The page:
So is the label still valid? The Crescent didn’t quite expand culturally as intended although Woodend is a renaissance success story. An idea for a sculpture trail through the gardens linking the main locations didn’t come to fruition. But there’s a definite arc from the top of town to the seafront that takes in at least 7 culturally significant venues.

[current council-produced town centre map - i've marked the cultural venues with a pink dot]

Some stakeholders in the CHART Scarborough project think the label shouldn’t be used. Our focus groups thought it should, even if it is still partly aspirational. One person suggested it might even prompt renewed focus on the area to finish the job.

Maps have long put names to places, often turning the vernacular into the ‘official’ in the process. Should ‘Cultural Quarter’ become an accepted name for this part of town?

Of cartographers and philosophers

Filed under design, progress, research & consultation, the map

We’ve been getting some feedback on the map from cartographers who draw a lot more maps than we do. Very useful it’s been too, highlighting some key aspects that have slipped past us as we’ve developed that design-blindness that sometimes happens on a long-running project. But something I’ve detected in the resulting discussion and from observing others is that are sometimes two distinct trains of thought about map-making.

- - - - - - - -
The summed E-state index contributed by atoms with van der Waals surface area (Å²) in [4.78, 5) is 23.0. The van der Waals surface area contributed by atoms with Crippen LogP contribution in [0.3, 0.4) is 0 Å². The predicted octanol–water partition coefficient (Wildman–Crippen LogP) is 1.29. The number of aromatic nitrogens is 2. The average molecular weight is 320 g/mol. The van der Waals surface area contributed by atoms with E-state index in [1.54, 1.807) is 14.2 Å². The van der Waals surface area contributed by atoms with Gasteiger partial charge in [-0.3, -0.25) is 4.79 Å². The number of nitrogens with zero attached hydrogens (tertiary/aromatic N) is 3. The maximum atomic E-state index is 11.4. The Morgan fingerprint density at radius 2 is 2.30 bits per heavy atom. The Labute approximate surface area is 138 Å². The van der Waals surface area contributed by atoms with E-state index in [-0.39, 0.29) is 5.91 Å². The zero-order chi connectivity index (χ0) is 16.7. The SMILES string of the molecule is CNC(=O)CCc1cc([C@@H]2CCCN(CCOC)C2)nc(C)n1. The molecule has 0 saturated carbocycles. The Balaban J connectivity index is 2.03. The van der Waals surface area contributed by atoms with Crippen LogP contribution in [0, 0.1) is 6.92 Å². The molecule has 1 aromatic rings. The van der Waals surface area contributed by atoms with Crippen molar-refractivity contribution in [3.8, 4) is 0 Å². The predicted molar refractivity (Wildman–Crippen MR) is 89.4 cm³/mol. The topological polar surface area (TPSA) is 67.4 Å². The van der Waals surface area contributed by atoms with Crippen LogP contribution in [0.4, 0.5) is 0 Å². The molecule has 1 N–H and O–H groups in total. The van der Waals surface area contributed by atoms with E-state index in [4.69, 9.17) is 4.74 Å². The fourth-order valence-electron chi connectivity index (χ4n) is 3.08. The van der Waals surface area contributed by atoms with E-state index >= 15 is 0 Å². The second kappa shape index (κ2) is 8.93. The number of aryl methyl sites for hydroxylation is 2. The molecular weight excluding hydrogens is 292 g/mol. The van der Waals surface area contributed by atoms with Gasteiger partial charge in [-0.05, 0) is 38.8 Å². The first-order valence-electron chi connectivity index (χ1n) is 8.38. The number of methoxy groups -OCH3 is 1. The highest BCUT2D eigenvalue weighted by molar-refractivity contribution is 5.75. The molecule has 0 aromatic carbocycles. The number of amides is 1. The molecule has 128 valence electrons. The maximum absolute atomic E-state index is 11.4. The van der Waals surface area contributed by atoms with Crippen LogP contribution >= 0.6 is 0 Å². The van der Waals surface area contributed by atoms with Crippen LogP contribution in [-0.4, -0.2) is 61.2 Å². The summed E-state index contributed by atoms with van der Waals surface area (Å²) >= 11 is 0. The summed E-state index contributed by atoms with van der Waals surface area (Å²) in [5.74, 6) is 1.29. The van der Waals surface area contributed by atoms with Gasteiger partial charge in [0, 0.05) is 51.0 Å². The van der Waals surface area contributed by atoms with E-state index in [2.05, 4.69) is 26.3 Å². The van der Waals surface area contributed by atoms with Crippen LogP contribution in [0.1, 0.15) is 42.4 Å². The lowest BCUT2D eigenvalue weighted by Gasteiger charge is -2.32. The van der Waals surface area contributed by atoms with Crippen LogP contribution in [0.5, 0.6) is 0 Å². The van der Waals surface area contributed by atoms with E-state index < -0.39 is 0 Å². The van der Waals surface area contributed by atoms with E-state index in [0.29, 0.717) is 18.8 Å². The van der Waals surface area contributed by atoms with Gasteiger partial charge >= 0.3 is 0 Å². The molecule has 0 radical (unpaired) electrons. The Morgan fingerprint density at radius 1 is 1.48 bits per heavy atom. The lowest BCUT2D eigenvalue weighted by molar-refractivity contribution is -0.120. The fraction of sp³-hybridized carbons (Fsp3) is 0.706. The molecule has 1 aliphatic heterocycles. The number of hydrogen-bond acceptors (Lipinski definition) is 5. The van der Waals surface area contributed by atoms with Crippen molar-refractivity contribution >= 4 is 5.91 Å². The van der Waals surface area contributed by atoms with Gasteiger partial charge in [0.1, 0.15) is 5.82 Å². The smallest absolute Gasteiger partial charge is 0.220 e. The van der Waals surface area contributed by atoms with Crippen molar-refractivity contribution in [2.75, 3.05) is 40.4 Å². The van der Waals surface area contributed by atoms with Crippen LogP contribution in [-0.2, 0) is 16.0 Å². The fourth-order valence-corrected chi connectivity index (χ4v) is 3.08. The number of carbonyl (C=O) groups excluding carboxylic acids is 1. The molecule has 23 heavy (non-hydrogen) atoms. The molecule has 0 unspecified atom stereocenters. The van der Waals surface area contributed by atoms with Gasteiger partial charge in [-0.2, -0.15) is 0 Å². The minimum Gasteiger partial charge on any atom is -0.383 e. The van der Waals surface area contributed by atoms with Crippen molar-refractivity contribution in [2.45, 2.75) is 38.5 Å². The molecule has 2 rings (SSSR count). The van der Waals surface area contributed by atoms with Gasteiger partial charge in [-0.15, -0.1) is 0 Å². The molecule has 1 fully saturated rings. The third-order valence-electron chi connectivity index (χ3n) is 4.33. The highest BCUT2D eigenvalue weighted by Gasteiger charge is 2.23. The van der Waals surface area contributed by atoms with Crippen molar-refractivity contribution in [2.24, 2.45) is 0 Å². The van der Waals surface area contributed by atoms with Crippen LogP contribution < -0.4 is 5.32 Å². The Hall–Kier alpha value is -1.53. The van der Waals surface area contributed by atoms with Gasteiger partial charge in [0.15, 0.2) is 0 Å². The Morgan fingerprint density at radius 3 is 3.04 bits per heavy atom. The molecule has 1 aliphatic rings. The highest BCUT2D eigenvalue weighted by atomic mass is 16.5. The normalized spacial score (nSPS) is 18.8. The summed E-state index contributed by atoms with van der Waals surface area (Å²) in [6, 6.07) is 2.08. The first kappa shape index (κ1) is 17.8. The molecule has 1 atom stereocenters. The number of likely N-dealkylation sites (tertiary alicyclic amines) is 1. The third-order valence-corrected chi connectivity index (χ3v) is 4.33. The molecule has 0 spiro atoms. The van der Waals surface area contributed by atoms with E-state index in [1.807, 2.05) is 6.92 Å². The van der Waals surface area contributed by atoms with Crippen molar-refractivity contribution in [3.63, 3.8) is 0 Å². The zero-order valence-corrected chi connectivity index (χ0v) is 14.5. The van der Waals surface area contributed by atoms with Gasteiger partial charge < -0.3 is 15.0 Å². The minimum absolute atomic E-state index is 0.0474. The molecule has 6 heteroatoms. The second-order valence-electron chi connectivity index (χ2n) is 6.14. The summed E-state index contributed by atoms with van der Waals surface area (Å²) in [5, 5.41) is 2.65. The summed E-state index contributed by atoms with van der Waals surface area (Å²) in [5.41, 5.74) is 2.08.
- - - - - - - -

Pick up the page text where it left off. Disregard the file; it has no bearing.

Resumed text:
One is that maps have developed their own visual language over the last few centuries and a map that follows in this tradition is the best a map can be. It’s tried an tested and refined and it asks that potential users learn how to understand and use such maps.

The other train of thought is that maps are fluid and that cognitive mapping theory, usually in relation to urban maps and particularly in the context of city centre wayfinding, is rewriting the rules. Maps can be far more intuitive that most currently are. This isn’t to deny that cartographer’s skills are just as valuable as before, but that a map can have a different theoretical starting point to which those skills are applied.